The framing effect and loss aversion

In “People’s decisions matter: understanding and addressing energy poverty with behavioral economics,” DellaValle (2019) examines the impacts of limited cognitive resources and scarcity conditions on decision-making. This study gives insights into the decision making process for disadvantaged communities and how conditions of scarcity can lead to negative outcomes when making energy related decisions and gives insights into how this may be avoided. The author references the “rational actor” theory of behavioral economics in examining issues of energy poverty.

“While several measures have been adopted to address the structural conditions of energy poverty from a top-down perspective, only a few, such as those related to information provision, acknowledge that an understanding of the behavior of vulnerable individuals offers a crucial contribution in reaching better outcomes for themselves and their surroundings“ (DellaValle, 2019).

The article goes on to examine risk aversion through the “prospect theory” of behavioral economics, which also speaks to decision making for disadvantaged communities. This relates to decisions that are presented as gains or losses, also referred to as the framing effect. Individuals experiencing scarcity and stress may weigh gains and losses differently which often results in increased risk aversion toward losses (DellaValle, 2019). If a decision to choose energy efficient technologies, for example, is framed as a way to avoid loss as opposed to a way to increase gain, then beneficial decision making in the area of energy may be increased for individuals already facing adversity (DellaValle, 2019). 

Nudging and boosting

The study by DellaValle & Sareen (2020), “Nudging and boosting for equity? towards a behavioural economics of energy justice” suggests taking advantage of choice architecture to adjust behavior for more optimal outcomes in energy access. This approach utilizes the dual system of thinking as described in “Thinking, Fast and Slow,” by Nobel Prize winner Daniel Kahneman, where System 1 leads to more intuitive decision and System 2 leads to more analytical decision making (DellaValle & Sareen, 2020).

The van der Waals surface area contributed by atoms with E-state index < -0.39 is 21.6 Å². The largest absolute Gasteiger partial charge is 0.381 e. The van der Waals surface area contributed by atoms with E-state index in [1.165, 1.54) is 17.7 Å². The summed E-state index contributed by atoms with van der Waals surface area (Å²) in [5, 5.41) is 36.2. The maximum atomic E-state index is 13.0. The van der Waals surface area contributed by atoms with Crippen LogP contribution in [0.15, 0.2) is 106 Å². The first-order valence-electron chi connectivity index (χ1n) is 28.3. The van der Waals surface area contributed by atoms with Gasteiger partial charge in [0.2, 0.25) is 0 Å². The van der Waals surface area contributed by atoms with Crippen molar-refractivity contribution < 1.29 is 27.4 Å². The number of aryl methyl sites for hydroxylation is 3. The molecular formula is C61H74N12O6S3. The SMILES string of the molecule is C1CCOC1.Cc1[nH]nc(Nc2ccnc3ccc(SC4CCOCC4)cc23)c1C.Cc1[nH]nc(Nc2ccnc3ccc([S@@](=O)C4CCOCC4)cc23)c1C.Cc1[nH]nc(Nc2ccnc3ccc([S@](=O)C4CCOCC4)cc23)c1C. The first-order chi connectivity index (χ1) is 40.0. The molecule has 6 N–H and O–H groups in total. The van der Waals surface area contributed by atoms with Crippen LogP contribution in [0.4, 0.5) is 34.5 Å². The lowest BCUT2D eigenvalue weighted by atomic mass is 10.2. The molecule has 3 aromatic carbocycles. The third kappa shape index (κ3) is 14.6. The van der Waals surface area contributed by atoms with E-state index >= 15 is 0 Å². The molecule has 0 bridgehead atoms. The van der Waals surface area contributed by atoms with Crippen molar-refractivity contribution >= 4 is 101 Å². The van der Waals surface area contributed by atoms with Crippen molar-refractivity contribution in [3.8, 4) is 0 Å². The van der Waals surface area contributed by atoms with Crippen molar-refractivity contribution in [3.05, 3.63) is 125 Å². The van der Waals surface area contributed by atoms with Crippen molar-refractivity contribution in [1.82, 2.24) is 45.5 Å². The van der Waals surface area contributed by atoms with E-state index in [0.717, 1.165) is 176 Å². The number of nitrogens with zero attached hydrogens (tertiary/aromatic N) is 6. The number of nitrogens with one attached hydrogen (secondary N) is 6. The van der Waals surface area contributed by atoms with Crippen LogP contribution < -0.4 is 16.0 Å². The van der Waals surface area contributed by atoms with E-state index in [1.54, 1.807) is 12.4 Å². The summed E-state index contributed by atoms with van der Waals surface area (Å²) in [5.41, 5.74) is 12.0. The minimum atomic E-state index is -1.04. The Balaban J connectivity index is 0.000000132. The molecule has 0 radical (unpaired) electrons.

“Due to limited cognitive capacity, System 1 often prevails over System 2, leading to errors. These errors create externalities and ‘internalities,’ or self-imposed costs due to limited cognitive capacity that individuals are unable to internalize” (DellaValle & Sareen, 2020).

Depending on what system is being used, System 1 or System 2, can determine which form of intervention should be employed. By offering an easy or cheap option in decision making, nudging can often utilize System 1, while boosting can harness System 2 by enhancing an individual’s skill or knowledge. The authors go on to describe specific scenarios that indicate whether nudging or boosting is more suitable. For an “information problem” scenario, when the goals of an individual are not known then boosting is preferable. A “multidimensional problem” where an individual might lack the motivation or cognitive ability then a nudge would be useful. For a “political economy problem” where public officials are facing issues of fallibility then boosts intended to support self-nudging is preferred (DellaValle & Sareen, 2020). These are some examples where using choice architecture through nudging and boosting can help in improved decision outcomes for disadvantaged communities in relation to more equitable access to energy.  

The ethics of nudging

Siipi & Koi (2022) discuss the ethics of nudging in “The ethics of climate nudges: Central issues for applying choice architecture interventions to climate policy.” While nudges are often hailed as a soft approach without having to rely on hard regulations, there is still some debate about the ethics of nudging both in the context of climate change and other areas. The article describes a climate nudge as any intentional modification of the choice architecture that aims to alter behavior towards climate-friendly actions while maintaining existing alternatives (Siipi & Koi, 2022). Siipi & Koi focus on justification for nudges; transparency; best behaviors; justification for nudges and justice concerns (Siipi & Koi, 2022). In the context of justice, this article looks at both local and global justice. When looking at nudging and climate change on a global scale, the question of responsibility and burden is apparent for developing countries and disadvantaged communities. On a local level, the burden of cost is also an issue that impacts disadvantaged communities to a larger extent and must be considered when developing climate nudges. Further, the question of who benefits from nudging can be asked as it relates to climate justice.